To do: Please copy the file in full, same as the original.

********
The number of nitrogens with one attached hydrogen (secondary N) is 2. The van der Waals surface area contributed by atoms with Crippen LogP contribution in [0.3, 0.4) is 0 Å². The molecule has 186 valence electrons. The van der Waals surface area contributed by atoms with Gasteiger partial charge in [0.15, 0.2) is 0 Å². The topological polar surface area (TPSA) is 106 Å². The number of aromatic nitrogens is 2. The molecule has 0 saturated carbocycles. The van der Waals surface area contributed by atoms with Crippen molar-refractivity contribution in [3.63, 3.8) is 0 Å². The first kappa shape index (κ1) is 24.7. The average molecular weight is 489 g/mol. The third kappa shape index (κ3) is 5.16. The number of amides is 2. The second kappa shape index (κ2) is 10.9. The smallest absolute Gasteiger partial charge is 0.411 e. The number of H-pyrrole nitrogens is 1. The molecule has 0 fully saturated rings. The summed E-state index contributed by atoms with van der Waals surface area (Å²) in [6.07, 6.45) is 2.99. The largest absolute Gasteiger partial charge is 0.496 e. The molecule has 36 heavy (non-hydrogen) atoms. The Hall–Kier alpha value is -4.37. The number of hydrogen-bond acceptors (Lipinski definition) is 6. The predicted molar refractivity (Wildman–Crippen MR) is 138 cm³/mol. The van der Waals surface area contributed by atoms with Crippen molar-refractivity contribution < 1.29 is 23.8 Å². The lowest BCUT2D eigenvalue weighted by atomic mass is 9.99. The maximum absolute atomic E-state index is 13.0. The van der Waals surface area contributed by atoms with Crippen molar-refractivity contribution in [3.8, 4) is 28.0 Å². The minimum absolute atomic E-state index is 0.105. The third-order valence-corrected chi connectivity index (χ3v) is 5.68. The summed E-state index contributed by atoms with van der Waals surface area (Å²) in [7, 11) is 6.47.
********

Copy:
The number of nitrogens with one attached hydrogen (secondary N) is 2. The van der Waals surface area contributed by atoms with Crippen LogP contribution in [0.3, 0.4) is 0 Å². The molecule has 186 valence electrons. The van der Waals surface area contributed by atoms with Gasteiger partial charge in [0.15, 0.2) is 0 Å². The topological polar surface area (TPSA) is 106 Å². The number of aromatic nitrogens is 2. The molecule has 0 saturated carbocycles. The van der Waals surface area contributed by atoms with Crippen molar-refractivity contribution in [3.63, 3.8) is 0 Å². The first kappa shape index (κ1) is 24.7. The average molecular weight is 489 g/mol. The third kappa shape index (κ3) is 5.16. The number of amides is 2. The second kappa shape index (κ2) is 10.9. The smallest absolute Gasteiger partial charge is 0.411 e. The number of H-pyrrole nitrogens is 1. The molecule has 0 fully saturated rings. The summed E-state index contributed by atoms with van der Waals surface area (Å²) in [6.07, 6.45) is 2.99. The largest absolute Gasteiger partial charge is 0.496 e. The molecule has 36 heavy (non-hydrogen) atoms. The Hall–Kier alpha value is -4.37. The number of hydrogen-bond acceptors (Lipinski definition) is 6. The predicted molar refractivity (Wildman–Crippen MR) is 138 cm³/mol. The van der Waals surface area contributed by atoms with Crippen molar-refractivity contribution < 1.29 is 23.8 Å². The lowest BCUT2D eigenvalue weighted by atomic mass is 9.99. The maximum absolute atomic E-state index is 13.0. The van der Waals surface area contributed by atoms with Crippen molar-refractivity contribution in [3.8, 4) is 28.0 Å². The minimum absolute atomic E-state index is 0.105. The third-order valence-corrected chi connectivity index (χ3v) is 5.68. The summed E-state index contributed by atoms with van der Waals surface area (Å²) in [7, 11) is 6.47.